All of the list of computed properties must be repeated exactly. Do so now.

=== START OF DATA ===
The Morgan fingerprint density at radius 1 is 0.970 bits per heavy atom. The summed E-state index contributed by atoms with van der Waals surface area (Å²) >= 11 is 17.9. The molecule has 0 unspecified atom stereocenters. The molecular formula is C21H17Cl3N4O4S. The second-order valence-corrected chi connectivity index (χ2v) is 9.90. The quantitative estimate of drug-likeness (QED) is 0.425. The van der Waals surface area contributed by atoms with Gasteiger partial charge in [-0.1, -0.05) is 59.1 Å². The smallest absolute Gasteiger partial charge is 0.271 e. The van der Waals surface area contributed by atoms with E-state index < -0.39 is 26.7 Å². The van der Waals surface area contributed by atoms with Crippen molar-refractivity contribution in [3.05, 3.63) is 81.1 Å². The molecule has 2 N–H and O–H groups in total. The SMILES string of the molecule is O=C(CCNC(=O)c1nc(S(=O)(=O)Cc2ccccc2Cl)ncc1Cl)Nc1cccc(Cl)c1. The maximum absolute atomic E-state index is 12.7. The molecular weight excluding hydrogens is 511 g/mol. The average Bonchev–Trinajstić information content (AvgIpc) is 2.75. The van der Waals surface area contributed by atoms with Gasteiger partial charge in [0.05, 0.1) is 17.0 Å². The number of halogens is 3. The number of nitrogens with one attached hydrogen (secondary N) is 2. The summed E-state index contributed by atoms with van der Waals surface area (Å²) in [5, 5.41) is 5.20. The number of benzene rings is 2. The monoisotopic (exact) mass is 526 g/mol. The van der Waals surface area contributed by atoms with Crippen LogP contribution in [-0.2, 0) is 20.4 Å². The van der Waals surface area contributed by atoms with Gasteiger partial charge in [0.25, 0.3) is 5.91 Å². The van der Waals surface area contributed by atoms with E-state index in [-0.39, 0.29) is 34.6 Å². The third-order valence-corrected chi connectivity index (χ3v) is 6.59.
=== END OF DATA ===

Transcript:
The Morgan fingerprint density at radius 1 is 0.970 bits per heavy atom. The summed E-state index contributed by atoms with van der Waals surface area (Å²) >= 11 is 17.9. The molecule has 0 unspecified atom stereocenters. The molecular formula is C21H17Cl3N4O4S. The second-order valence-corrected chi connectivity index (χ2v) is 9.90. The quantitative estimate of drug-likeness (QED) is 0.425. The van der Waals surface area contributed by atoms with Gasteiger partial charge in [-0.1, -0.05) is 59.1 Å². The smallest absolute Gasteiger partial charge is 0.271 e. The van der Waals surface area contributed by atoms with E-state index < -0.39 is 26.7 Å². The van der Waals surface area contributed by atoms with Crippen molar-refractivity contribution in [3.05, 3.63) is 81.1 Å². The molecule has 2 N–H and O–H groups in total. The SMILES string of the molecule is O=C(CCNC(=O)c1nc(S(=O)(=O)Cc2ccccc2Cl)ncc1Cl)Nc1cccc(Cl)c1. The maximum absolute atomic E-state index is 12.7. The molecular weight excluding hydrogens is 511 g/mol. The average Bonchev–Trinajstić information content (AvgIpc) is 2.75. The van der Waals surface area contributed by atoms with Gasteiger partial charge in [0.05, 0.1) is 17.0 Å². The number of halogens is 3. The number of nitrogens with one attached hydrogen (secondary N) is 2. The summed E-state index contributed by atoms with van der Waals surface area (Å²) in [5, 5.41) is 5.20. The number of benzene rings is 2. The monoisotopic (exact) mass is 526 g/mol. The van der Waals surface area contributed by atoms with Crippen LogP contribution in [-0.2, 0) is 20.4 Å². The van der Waals surface area contributed by atoms with Gasteiger partial charge in [0.25, 0.3) is 5.91 Å². The van der Waals surface area contributed by atoms with E-state index in [-0.39, 0.29) is 34.6 Å². The third-order valence-corrected chi connectivity index (χ3v) is 6.59.